I remember the first time I had to teach Physical Chemistry I (CH353). I was worried. It had been more than a few years since I had taken this course as an undergraduate. Despite the fact that in this course I received the highest final grade of any class during my four years in college, I didn’t really remember any of it. I learned a lot that semester while teaching. In fact, while it has been a while since I’ve taught CH353, I remember almost all of it. And that is because we can learn so much through experience.
Teaching not only helps you with the subject, but it provides you with valuable practice in other areas such as communication, leadership, and organization. It allows you to positively impact the lives of others. It can also be a lot of fun. I would encourage each of you to step in as peer leaders in the college. There are many opportunities. It could be helping as an undergraduate learning assistant in chemistry or physics. It could be serving as a mentor in TIP, WINS, or CNS 101. Or you might help extend the University into the community through UTeach Outreach.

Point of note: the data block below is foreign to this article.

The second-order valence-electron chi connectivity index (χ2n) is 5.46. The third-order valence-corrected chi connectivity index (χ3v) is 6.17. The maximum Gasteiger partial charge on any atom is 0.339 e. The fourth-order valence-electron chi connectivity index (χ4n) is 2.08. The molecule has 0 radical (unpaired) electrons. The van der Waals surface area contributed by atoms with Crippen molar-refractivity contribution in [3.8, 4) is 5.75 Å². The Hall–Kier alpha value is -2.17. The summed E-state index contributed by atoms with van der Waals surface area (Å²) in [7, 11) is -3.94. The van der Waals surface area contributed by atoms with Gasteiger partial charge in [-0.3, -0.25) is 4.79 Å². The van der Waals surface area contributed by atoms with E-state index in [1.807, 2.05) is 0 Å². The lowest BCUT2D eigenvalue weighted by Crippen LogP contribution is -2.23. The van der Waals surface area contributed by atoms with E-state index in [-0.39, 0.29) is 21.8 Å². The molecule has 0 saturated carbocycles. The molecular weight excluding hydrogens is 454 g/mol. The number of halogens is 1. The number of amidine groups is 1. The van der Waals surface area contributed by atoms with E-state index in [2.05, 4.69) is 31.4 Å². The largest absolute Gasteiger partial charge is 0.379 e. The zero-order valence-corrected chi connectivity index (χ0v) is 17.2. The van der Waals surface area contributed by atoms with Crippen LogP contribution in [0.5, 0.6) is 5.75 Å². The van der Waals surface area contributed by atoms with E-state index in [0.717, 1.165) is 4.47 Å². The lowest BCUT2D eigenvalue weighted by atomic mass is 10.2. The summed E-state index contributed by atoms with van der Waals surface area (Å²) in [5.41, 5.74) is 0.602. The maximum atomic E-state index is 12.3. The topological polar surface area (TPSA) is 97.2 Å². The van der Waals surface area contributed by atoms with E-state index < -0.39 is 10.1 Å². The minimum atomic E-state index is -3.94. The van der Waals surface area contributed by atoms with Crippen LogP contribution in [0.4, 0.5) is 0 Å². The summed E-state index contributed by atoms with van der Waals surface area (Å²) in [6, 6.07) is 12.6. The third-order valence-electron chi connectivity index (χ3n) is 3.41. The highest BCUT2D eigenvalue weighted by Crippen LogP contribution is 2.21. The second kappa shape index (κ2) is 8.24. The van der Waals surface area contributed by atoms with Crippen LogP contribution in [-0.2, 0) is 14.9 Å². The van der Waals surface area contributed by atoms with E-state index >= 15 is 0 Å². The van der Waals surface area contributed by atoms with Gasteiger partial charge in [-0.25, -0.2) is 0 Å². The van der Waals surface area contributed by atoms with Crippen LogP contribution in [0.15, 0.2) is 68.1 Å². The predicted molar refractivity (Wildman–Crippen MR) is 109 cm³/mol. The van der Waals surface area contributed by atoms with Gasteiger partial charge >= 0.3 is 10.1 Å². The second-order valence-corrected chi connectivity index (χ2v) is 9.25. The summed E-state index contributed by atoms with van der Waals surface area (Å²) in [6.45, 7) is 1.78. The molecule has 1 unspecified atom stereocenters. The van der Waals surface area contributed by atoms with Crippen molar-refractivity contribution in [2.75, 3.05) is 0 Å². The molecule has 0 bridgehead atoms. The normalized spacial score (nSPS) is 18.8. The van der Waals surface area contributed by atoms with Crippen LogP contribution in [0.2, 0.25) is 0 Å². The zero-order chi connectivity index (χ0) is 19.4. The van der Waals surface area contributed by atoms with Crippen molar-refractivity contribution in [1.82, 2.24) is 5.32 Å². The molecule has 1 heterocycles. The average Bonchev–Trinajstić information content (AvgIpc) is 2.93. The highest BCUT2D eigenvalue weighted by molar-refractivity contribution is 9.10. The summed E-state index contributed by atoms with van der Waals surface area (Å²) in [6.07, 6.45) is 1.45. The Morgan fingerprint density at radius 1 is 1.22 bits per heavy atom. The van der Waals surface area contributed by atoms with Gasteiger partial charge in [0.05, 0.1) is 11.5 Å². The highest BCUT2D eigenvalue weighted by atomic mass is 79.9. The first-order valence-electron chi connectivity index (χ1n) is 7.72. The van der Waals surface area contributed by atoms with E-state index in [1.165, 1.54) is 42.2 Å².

UTeach Outreach is one of the best opportunities the college has to offer. The program not only gives you the chance to teach hands-on science lessons in area elementary schools, but it also allows you to get course credit (because you will learn a lot). The UTeach Outreach course is open to all majors. You can receive two credit (CH207K – UN#50600) or three credit hours (CH371K) of science or elective credit, depending on your major and prerequisites. I invite you to be a part of this unique course that is planned around your schedule, provides a network with other UT students in a small classroom setting, and opportunities to boost your resume with leadership roles in your area of interest.
To register visit http://outreach.uteach.org
Most importantly, all of these opportunities will help you make an impact in other people’s lives. Give back. Lend a hand. You never know whose life you may change for the better (in addition to your own).
- Dr. Vanden Bout
P.S. Download this week's CNS Student Newsletter
P.P.S. There are three kinds of mathematicians: those who can count and those who can’t.